And so, in a way, this post-traumatic stress disorder phenomenon, is a similar mismatch between the normality of what you're looking at and what's going on inside your head which is this waterfall, or parade effect, of things going backwards, or impossible things like asphalt flowing. And the good news about it is that it goes away. As the asphalt eventually became solid, so after six weeks, or something, it does settle down and now you're in a better position to figure out what you're going to do next, and to make more important life decisions about anything that is confronting you with your personal life. But it's a dangerous period because it is as disorienting as being seasick. And I've been seasick and I know people who are really seasick, and the reaction is: I think I'll kill myself, because I can't stand this, and I don't know when it's going to end. So, it's a weird phase, and I wish somebody had told me about it, so I'm telling everyone about it now. It's just... it's part of the territory, and there are things that you can do to help it, but the main thing is knowing what it is, that it's a peculiarity of the way the mind perceives the world, and where you have been for the year prior, and the suddenness of demobilisation so to speak.

Born in 1943 in New York City, Murch graduated from the University of Southern California's School of Cinema-Television. His career stretches back to 1969 and includes work on Apocalypse Now, The Godfather I, II, and III, American Graffiti, The Conversation, and The English Patient. He has been referred to as 'the most respected film editor and sound designer in modern cinema.' In a career that spans over 40 years, Murch is perhaps best known for his collaborations with Francis Ford Coppola, beginning in 1969 with The Rain People. After working with George Lucas on THX 1138 (1971), which he co-wrote, and American Graffiti (1973), Murch returned to Coppola in 1974 for The Conversation, resulting in his first Academy Award nomination. Murch's pioneering achievements were acknowledged by Coppola in his follow-up film, the 1979 Palme d'Or winner Apocalypse Now, for which Murch was granted, in what is seen as a film-history first, the screen credit 'Sound Designer.' Murch has been nominated for nine Academy Awards and has won three, for best sound on Apocalypse Now (for which he and his collaborators devised the now-standard 5.1 sound format), and achieving an unprecedented double when he won both Best Film Editing and Best Sound for his work on The English Patient. Murch’s contributions to film reconstruction include 2001's Apocalypse Now: Redux and the 1998 re-edit of Orson Welles's Touch of Evil. He is also the director and co-writer of Return to Oz (1985). In 1995, Murch published a book on film editing, In the Blink of an Eye: A Perspective on Film Editing, in which he urges editors to prioritise emotion.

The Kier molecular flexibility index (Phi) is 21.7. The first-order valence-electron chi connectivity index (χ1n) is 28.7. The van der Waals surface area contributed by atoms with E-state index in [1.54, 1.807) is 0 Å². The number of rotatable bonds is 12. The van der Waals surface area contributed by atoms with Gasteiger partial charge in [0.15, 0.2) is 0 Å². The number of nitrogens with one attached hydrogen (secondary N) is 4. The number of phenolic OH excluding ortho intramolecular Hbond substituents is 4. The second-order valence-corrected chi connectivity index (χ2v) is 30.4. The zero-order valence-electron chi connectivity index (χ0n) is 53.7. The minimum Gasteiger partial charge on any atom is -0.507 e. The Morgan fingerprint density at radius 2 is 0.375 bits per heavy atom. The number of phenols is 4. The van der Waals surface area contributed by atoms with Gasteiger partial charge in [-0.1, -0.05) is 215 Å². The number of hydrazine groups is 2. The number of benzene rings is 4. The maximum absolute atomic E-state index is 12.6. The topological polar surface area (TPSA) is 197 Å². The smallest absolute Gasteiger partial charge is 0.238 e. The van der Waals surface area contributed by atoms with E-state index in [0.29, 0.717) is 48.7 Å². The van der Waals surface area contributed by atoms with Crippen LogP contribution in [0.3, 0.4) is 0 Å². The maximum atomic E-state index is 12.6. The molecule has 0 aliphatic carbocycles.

Listeners: Christopher Sykes

Christopher Sykes is an independent documentary producer who has made a number of films about science and scientists for BBC TV, Channel Four, and PBS.

Tags: prismatic glasses, waterfall effect, film editing, norm, brain, balance, seasickness

Duration: 6 minutes, 15 seconds

Date story recorded: April 2016

Date story went live: 29 March 2017